Vertical velocity to reach a certain point given a flat horizontal velocity? [closed]

Suppose I have two points such as $a(4,6,9)$ and $b(32,5,12)$.

If I have a flat velocity pointing $a$ to $b (b - a)$ which has an arbitrarily defined magnitude. Given gravity $g$,how can I calculate the horizontal upwards velocity required to ensure that an object can be propelled from point $a$ and land on point $b$?

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closed as too localized by David Z♦Feb 2 '13 at 23:59

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Hi meds, and welcome to Physics Stack Exchange! This is a site for conceptual questions about physics, not general homework help. If you can edit your question to show what you've tried, why it didn't work, and ask about the specific physics concept that is giving you trouble, I'll be happy to reopen it. See our FAQ and homework policy for more information. –  David Z Feb 3 '13 at 0:00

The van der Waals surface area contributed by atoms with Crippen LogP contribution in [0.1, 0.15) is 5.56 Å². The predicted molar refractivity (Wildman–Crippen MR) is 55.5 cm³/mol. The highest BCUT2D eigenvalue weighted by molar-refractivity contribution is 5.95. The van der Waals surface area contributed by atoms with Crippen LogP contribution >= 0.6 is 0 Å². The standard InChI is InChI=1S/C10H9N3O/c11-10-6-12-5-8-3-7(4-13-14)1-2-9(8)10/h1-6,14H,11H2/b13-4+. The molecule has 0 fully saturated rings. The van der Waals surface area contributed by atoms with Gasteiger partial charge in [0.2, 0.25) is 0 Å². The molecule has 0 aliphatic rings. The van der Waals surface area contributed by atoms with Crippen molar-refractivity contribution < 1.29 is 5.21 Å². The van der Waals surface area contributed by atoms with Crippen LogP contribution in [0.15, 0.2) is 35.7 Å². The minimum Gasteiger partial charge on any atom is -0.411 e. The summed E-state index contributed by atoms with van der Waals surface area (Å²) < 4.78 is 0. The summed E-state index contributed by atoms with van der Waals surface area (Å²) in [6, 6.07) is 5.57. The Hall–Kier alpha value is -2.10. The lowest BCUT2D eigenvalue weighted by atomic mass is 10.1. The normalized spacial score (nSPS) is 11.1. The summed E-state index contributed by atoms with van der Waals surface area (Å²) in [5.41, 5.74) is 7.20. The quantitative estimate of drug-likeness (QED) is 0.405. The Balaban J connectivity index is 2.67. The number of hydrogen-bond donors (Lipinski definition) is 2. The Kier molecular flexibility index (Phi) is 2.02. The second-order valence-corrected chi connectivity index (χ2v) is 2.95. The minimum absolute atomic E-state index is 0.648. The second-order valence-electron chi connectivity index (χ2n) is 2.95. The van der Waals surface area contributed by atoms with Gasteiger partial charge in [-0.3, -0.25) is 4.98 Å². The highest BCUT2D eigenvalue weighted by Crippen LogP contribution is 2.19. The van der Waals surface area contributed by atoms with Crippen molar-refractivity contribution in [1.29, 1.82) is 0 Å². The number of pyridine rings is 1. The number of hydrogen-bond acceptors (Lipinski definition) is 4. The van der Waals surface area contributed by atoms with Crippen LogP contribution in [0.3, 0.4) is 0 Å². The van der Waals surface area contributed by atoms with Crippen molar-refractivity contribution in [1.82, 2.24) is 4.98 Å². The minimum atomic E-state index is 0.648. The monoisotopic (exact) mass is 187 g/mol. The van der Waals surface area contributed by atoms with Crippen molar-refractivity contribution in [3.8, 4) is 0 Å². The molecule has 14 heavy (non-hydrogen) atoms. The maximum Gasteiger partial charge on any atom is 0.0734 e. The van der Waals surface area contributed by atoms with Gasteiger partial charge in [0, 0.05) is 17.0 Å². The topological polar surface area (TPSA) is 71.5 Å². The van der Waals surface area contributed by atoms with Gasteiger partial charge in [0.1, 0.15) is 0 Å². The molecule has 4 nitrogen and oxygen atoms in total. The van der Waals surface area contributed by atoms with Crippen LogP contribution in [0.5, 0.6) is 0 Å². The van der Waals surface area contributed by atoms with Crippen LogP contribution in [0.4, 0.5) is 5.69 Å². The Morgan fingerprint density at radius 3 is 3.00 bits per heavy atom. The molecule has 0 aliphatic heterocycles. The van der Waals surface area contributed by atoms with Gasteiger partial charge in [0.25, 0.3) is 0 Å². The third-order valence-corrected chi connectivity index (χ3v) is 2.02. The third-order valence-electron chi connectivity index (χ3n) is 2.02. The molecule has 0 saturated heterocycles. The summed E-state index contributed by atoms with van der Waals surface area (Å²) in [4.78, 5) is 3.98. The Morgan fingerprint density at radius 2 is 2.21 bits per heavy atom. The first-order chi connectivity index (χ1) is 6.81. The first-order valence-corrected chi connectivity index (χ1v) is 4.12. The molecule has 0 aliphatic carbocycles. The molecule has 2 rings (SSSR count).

Let us assume that the horizontal direction is given by the coordinate $x$ and the vertical direction by $y$. We want to make use of the formula for the trajectory of a point particle in a gravitational field, which can be acquired by integrating acceleration twice, and is given by

$\vec{r}=\frac{1}{2}\vec{g}t^2+\vec{v_0}t+\vec{r_0},$

where $\vec{r}$ is the trajectory, $\vec{g}$ the gravitational acceleration, $\vec{v_0}$ the initial velocity, $\vec{r_0}$ the initial position and $t$ time. We need to treat the components separately, for which we get

$r_x=v_{0x}t+r_{0x}$

and

$r_y=-\frac{1}{2}gt^2+v_{0y}t+r_{0y}.$

In these equations, we know all quantities except for $t$ and $v_{0y}.$ Since we have two equations for two unknown variables, the problem can easily be solved. All you have to do is express $t$ from the first equation and plug it into the second equation. Then you can find an expression for your desired quantity, the vertical velocity.

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